In Australia’s Outback during the early 20th century the impoverished Carmody family lives a nomadic life out of their wagon but the mom and son want to settle while the dad is against it. HERE COME “THE SUNDOWNERS”!
Across Six Thousand Miles of Excitement…Across a Whole World of Adventure Comes the Rousing, Story of Real People Called “The Sundowners”!
The renowned cast. The rugged country. The joyous adventure classic. The Sundowners are here! A roaring chip on their shoulder—A rousing challenge on their lips! There’s a new word for EXCITEMENT…There’s a new name for ADVENTURE… HERE COME “THE SUNDOWNERS”! They’re real people, fun people, fervent people. They have a tremendous urge to keep breathing. Their rousing story comes roaring across six thousand miles of excitement… FILMED IN AUSTRALIA. YOU are part of its blazing excitement…its elemental drama…its rousing laughter, all of which made ‘The Sundowners’ the year’s record-shattering tops in entertainment ! AUSTRALIA as seen through the eyes of FRED ZINNEMANN who gave you ‘HIGH NOON’ ‘FROM HERE TO ETERNITY ‘THE NUN’S STORY’, etc etc ACTUALLY FILMED IN AUSTRALIAN LOCATIONS Thrill to a new kind of outdoor adventure !
For such a gifted actor as Robert Mitchum to go unrecognized by The Academy of Motion Picture Arts and Sciences is a shame and makes one glad that George C. Scott did what he did in refusing to receive the Oscar for his amazing work in “Patton.” I don’t want to mention Marlon Brando because I’m still not certain what he was up to. He seemed to want attention more than to make a statement when he flaunted the Academy. Added to this shame is the same Academy virtually ignoring Mitchum’s co-star in this movie Deborah Kerr, also deserving of more formal recognition for her contributions to the Hollywood dream machine. Anyone who has any doubt about the outstanding acting abilities of these two stars needs only watch “The Sundowners” to see where I’m coming from. The rest of the cast in “The Sundowners” add to the overall effectiveness of the movie, especially the brilliance of Peter Ustinov.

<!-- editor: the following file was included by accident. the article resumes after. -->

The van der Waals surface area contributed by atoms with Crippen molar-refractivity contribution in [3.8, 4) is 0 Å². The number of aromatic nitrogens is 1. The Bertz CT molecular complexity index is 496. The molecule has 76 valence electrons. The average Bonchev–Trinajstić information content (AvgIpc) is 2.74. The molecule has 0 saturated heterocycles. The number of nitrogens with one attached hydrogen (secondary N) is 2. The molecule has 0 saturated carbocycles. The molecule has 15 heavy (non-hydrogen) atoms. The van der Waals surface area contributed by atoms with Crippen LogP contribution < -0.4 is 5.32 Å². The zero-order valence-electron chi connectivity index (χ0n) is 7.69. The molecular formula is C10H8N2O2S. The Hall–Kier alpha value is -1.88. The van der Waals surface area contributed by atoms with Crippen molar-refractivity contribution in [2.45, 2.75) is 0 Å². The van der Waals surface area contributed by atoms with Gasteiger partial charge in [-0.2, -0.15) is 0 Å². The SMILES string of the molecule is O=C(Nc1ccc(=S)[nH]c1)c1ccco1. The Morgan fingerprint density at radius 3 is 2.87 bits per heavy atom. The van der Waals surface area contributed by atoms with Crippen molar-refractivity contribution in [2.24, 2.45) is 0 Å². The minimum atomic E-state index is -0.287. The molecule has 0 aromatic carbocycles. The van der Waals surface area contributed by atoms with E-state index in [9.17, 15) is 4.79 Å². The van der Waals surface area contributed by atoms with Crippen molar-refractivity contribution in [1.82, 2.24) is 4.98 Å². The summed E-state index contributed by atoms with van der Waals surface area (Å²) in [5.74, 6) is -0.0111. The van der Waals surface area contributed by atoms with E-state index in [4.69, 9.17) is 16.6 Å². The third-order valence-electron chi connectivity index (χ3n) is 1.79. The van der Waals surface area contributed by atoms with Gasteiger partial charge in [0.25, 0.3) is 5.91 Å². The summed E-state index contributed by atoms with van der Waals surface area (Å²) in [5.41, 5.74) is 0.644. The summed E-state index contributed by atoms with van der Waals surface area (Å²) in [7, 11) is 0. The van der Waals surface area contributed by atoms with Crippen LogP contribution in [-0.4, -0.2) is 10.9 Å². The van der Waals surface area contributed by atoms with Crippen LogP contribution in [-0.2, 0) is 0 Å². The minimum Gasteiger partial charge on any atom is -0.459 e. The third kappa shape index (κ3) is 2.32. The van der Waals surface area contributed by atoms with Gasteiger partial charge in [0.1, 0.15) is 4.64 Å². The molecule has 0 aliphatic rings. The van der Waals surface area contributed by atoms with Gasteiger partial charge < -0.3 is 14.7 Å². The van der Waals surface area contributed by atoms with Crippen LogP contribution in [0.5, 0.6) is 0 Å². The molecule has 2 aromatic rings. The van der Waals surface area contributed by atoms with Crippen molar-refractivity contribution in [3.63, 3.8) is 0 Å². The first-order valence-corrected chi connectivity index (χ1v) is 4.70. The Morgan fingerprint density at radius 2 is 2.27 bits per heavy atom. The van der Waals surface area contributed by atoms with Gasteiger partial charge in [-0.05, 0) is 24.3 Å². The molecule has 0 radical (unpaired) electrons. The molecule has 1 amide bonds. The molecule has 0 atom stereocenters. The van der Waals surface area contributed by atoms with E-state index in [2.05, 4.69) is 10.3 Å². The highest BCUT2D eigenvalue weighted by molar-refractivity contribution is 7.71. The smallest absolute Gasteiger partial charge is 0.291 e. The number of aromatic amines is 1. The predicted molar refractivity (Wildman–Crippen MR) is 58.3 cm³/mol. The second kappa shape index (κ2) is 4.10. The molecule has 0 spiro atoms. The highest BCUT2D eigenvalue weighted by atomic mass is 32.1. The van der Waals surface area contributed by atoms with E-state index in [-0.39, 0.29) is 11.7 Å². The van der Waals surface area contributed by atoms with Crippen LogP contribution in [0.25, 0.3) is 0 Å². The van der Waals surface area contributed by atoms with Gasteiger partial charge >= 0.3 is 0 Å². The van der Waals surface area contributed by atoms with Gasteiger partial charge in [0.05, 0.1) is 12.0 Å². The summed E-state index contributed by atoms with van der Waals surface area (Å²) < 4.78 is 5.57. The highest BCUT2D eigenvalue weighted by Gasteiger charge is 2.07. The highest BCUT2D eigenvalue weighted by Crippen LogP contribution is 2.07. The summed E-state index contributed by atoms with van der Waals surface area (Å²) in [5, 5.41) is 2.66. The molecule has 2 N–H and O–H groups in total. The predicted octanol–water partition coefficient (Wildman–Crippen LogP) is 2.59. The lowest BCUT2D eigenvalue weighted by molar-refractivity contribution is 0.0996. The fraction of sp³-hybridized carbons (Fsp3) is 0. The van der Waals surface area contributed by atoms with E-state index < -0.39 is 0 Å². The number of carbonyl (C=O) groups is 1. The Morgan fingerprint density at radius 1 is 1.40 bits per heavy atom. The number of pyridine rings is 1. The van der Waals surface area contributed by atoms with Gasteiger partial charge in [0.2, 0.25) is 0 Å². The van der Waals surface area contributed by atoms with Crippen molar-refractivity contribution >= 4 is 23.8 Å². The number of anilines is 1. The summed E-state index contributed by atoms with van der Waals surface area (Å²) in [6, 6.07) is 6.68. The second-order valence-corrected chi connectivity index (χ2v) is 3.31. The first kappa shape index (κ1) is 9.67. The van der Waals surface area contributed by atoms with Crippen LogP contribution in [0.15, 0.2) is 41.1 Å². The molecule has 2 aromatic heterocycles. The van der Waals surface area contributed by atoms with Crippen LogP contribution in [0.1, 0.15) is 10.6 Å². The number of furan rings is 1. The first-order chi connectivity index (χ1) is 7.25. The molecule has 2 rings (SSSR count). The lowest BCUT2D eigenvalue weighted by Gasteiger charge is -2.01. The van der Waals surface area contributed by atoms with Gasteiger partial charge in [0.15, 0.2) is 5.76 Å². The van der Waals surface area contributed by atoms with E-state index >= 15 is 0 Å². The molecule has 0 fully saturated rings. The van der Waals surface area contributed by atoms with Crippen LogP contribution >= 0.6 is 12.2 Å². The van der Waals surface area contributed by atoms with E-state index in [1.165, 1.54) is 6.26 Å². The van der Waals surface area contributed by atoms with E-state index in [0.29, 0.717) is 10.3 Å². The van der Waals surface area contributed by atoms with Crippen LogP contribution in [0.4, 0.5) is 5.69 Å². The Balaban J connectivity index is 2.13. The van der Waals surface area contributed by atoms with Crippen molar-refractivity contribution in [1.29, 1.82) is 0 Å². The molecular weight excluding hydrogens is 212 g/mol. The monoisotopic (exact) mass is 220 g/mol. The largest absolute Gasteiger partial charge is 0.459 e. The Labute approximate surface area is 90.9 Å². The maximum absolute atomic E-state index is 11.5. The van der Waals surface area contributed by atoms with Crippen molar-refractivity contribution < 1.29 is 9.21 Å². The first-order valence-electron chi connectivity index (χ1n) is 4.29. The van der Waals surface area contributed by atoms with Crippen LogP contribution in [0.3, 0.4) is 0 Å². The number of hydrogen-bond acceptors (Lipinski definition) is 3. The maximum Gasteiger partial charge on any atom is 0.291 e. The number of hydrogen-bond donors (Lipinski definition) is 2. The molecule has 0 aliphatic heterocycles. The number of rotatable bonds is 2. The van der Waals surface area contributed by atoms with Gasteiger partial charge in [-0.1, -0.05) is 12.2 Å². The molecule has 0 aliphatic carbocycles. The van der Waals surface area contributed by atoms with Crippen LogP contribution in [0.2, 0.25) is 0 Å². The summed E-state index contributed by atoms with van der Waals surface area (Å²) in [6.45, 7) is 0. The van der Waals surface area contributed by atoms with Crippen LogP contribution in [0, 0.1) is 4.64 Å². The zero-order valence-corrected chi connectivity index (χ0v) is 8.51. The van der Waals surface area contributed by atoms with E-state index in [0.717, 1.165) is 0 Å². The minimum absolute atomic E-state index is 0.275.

There is really not much of a story. The film is more of a character study of a vagabond with a wife and a son who is trying to make a living as a sheep drover in the outback of Australia. He encounters a rather mysterious man Rupert Venneker (Ustinov) who becomes his hired hand to help with the sheep. Paddy Carmody (Mitchum) is very happy with this hand to mouth existence, living in a tent or sleeping out amongst the stars, keeping a little change in a jar, but his wife and son prefer a more settled existence, dreaming of owning their own ranch. Director Fred Zinnemann captures the essence of vagabond life down under filming on location in Australia, showing the exotic wild life in all its beauty and spender. Technicolor and wide-screen heighten the viewers enjoyment of this tale of dreams fulfilled and unfulfilled in a land that is still somewhat mysterious to the average American.
Of special note is the Australian music used by Zinnemann. In the first pub scene Mitchum bellows out in a drunken Aussie accent one of John Ford’s favorites, “Wild Colonial Boy,” but then sings a ballad that is seldom heard on the big screen, “Botany Bay,” about the infamous penal colony from which modern Australia sprang. The versatile Robert Mitchum was also a singer and songwriter. He helped write the music of his production of “Thunder Road” and even had somewhat of a hit recording of the title song in 1958. Rupert Venneker (Ustinov) makes fun of Paddy’s voice in “The Sundowners,” but actually it wasn’t bad.
This is a rather long film, over two hours, but a highly enjoyable one. I first saw it on the big screen when I was a senior in high school. It was one of those flicks that stays with a person. I’ve had the pleasure of seeing it a few more times since. It is still as fresh and as good as when first released.
The Sundowners (1960) Full Length Spaghetti Western Films